When A Person’s An Ass

Today the Red Sox fan and I went out to lunch.  When we got to the restaurant, it was jammed.  We waited patiently, and the friendly hostess ultimately said she could seat us at a bar area in the rear of the restaurant.

We walked to the back of the restaurant, she left the menus on the bar counter top, and then she walked back to the front.  When the RSF and I pulled out the chairs to sit, the guy in the next seat over said, loudly, “Don’t sit there.”

“Excuse me?”

“You can’t sit there,” he said harshly.

“The hostess gave us these seats,” the Red Sox Fan said, reasonably.

“I don’t care what she did.  We’re a party of seven, there are two more of us, and that’s where they’re sitting.”

This presented a choice for the RSF and me.  We could get into a public argument with a colossal ass, or practice the fine art of avoidance, swallow our anger at being treated so rudely, and return to the front of the restaurant.  We chose the latter course.  The hostess wasn’t happy with the jerk, either, and promptly seated us elsewhere — but the whole incident left a bad taste in our mouths.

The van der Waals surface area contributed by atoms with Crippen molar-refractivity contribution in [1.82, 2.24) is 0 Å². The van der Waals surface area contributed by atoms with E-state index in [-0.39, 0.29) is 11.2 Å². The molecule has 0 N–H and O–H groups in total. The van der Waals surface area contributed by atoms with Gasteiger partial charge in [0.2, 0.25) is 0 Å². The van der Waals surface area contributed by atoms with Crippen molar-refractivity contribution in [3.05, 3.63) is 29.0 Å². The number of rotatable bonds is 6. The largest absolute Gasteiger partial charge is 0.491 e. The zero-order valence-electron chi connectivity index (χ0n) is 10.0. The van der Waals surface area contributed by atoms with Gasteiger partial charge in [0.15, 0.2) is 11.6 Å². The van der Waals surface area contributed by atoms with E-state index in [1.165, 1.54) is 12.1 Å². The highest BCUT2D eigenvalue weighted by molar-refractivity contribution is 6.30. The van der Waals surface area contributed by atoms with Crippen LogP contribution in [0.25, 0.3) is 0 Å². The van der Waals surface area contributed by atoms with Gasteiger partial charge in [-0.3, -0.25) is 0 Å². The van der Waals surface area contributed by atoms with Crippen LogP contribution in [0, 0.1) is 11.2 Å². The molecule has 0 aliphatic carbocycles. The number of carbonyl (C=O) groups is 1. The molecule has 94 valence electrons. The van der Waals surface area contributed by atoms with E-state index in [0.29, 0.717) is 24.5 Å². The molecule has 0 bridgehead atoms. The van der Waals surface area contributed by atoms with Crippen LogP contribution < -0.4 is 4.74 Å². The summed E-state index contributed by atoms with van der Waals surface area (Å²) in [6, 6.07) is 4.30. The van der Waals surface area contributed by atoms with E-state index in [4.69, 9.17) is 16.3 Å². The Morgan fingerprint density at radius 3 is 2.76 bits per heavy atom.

I don’t mind that the people were saving seats, although they obviously should have told the hostess when she escorted us back and left the menus on the bar.  Even so, the guy could at least have been polite about telling us — perhaps by saying something like “Excuse me, I’m sorry, but we are saving those seats for two of our friends” instead of treating us like gutter slime or some hapless peasants trying to sit at the king’s table.

Why are some people such asses?  Do some miserable people get their kicks from being unnecessarily rude to complete strangers?  I have no desire to sink to that level and trade rudeness for rudeness, but it’s rankling.

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